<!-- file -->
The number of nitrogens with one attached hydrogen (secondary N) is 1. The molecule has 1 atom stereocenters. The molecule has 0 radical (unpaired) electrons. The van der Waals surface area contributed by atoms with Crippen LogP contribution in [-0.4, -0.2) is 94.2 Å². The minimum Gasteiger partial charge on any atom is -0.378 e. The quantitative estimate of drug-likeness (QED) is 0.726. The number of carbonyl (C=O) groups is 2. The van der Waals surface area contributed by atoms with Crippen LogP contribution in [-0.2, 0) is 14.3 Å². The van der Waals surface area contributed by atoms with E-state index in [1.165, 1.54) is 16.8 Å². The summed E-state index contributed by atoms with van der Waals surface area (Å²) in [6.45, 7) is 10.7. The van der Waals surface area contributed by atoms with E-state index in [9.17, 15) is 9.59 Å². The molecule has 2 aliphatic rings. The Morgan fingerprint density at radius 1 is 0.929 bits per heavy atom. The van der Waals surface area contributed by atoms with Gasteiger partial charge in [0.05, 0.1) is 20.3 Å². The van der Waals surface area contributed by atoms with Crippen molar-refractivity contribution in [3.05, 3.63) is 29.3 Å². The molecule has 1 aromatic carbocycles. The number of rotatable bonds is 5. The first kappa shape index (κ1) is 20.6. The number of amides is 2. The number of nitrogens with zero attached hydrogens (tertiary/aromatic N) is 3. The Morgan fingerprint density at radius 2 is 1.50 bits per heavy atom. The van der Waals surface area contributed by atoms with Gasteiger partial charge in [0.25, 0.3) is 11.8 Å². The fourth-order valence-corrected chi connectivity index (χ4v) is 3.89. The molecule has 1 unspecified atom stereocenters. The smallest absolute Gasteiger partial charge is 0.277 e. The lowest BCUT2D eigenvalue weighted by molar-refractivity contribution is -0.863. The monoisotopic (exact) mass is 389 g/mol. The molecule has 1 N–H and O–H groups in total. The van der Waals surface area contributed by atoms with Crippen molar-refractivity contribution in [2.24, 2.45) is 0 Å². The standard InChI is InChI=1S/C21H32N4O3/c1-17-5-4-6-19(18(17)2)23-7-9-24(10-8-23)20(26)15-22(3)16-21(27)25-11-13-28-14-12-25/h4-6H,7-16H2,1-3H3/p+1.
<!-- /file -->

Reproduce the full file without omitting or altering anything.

The number of nitrogens with one attached hydrogen (secondary N) is 1. The molecule has 1 atom stereocenters. The molecule has 0 radical (unpaired) electrons. The van der Waals surface area contributed by atoms with Crippen LogP contribution in [-0.4, -0.2) is 94.2 Å². The minimum Gasteiger partial charge on any atom is -0.378 e. The quantitative estimate of drug-likeness (QED) is 0.726. The number of carbonyl (C=O) groups is 2. The van der Waals surface area contributed by atoms with Crippen LogP contribution in [-0.2, 0) is 14.3 Å². The van der Waals surface area contributed by atoms with E-state index in [1.165, 1.54) is 16.8 Å². The summed E-state index contributed by atoms with van der Waals surface area (Å²) in [6.45, 7) is 10.7. The van der Waals surface area contributed by atoms with E-state index in [9.17, 15) is 9.59 Å². The molecule has 2 aliphatic rings. The Morgan fingerprint density at radius 1 is 0.929 bits per heavy atom. The van der Waals surface area contributed by atoms with Gasteiger partial charge in [0.05, 0.1) is 20.3 Å². The van der Waals surface area contributed by atoms with Crippen molar-refractivity contribution in [3.05, 3.63) is 29.3 Å². The molecule has 1 aromatic carbocycles. The number of rotatable bonds is 5. The first kappa shape index (κ1) is 20.6. The number of amides is 2. The number of nitrogens with zero attached hydrogens (tertiary/aromatic N) is 3. The Morgan fingerprint density at radius 2 is 1.50 bits per heavy atom. The van der Waals surface area contributed by atoms with Gasteiger partial charge in [0.25, 0.3) is 11.8 Å². The fourth-order valence-corrected chi connectivity index (χ4v) is 3.89. The molecule has 1 unspecified atom stereocenters. The smallest absolute Gasteiger partial charge is 0.277 e. The lowest BCUT2D eigenvalue weighted by molar-refractivity contribution is -0.863. The monoisotopic (exact) mass is 389 g/mol. The molecule has 1 N–H and O–H groups in total. The van der Waals surface area contributed by atoms with Crippen molar-refractivity contribution in [2.24, 2.45) is 0 Å². The standard InChI is InChI=1S/C21H32N4O3/c1-17-5-4-6-19(18(17)2)23-7-9-24(10-8-23)20(26)15-22(3)16-21(27)25-11-13-28-14-12-25/h4-6H,7-16H2,1-3H3/p+1.